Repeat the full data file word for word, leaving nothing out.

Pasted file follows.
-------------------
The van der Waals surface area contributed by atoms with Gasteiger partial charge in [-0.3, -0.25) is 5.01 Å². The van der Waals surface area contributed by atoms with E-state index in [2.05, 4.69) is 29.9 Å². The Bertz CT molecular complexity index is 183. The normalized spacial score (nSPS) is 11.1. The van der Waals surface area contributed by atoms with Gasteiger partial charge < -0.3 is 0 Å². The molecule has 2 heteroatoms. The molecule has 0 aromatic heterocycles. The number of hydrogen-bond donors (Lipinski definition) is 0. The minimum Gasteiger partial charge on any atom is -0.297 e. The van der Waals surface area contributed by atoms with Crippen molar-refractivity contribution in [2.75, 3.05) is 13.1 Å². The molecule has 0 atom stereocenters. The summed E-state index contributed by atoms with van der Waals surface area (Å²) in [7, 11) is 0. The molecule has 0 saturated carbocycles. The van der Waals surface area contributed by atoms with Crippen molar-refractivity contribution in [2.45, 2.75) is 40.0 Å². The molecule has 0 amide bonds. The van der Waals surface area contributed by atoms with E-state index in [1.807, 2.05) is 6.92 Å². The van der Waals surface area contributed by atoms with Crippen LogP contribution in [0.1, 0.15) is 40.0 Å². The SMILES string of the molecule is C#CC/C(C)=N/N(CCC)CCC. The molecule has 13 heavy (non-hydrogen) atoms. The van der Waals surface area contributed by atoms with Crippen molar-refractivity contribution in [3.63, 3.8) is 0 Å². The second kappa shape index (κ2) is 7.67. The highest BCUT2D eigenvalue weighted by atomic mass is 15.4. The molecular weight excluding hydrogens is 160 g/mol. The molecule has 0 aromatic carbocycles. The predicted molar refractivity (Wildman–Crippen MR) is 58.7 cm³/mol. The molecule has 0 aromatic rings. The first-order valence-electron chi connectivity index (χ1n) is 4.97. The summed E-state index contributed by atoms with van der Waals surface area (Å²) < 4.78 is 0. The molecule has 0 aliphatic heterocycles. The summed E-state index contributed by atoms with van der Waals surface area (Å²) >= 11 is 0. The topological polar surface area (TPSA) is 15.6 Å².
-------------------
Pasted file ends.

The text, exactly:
The van der Waals surface area contributed by atoms with Gasteiger partial charge in [-0.3, -0.25) is 5.01 Å². The van der Waals surface area contributed by atoms with E-state index in [2.05, 4.69) is 29.9 Å². The Bertz CT molecular complexity index is 183. The normalized spacial score (nSPS) is 11.1. The van der Waals surface area contributed by atoms with Gasteiger partial charge < -0.3 is 0 Å². The molecule has 2 heteroatoms. The molecule has 0 aromatic heterocycles. The number of hydrogen-bond donors (Lipinski definition) is 0. The minimum Gasteiger partial charge on any atom is -0.297 e. The van der Waals surface area contributed by atoms with Crippen molar-refractivity contribution in [2.75, 3.05) is 13.1 Å². The molecule has 0 atom stereocenters. The summed E-state index contributed by atoms with van der Waals surface area (Å²) in [7, 11) is 0. The molecule has 0 saturated carbocycles. The van der Waals surface area contributed by atoms with Crippen molar-refractivity contribution in [2.45, 2.75) is 40.0 Å². The molecule has 0 amide bonds. The van der Waals surface area contributed by atoms with E-state index in [1.807, 2.05) is 6.92 Å². The van der Waals surface area contributed by atoms with Crippen LogP contribution in [0.1, 0.15) is 40.0 Å². The SMILES string of the molecule is C#CC/C(C)=N/N(CCC)CCC. The molecule has 13 heavy (non-hydrogen) atoms. The van der Waals surface area contributed by atoms with Crippen molar-refractivity contribution in [3.63, 3.8) is 0 Å². The second kappa shape index (κ2) is 7.67. The highest BCUT2D eigenvalue weighted by atomic mass is 15.4. The molecular weight excluding hydrogens is 160 g/mol. The molecule has 0 aromatic carbocycles. The predicted molar refractivity (Wildman–Crippen MR) is 58.7 cm³/mol. The molecule has 0 aromatic rings. The first-order valence-electron chi connectivity index (χ1n) is 4.97. The summed E-state index contributed by atoms with van der Waals surface area (Å²) < 4.78 is 0. The molecule has 0 aliphatic heterocycles. The summed E-state index contributed by atoms with van der Waals surface area (Å²) >= 11 is 0. The topological polar surface area (TPSA) is 15.6 Å².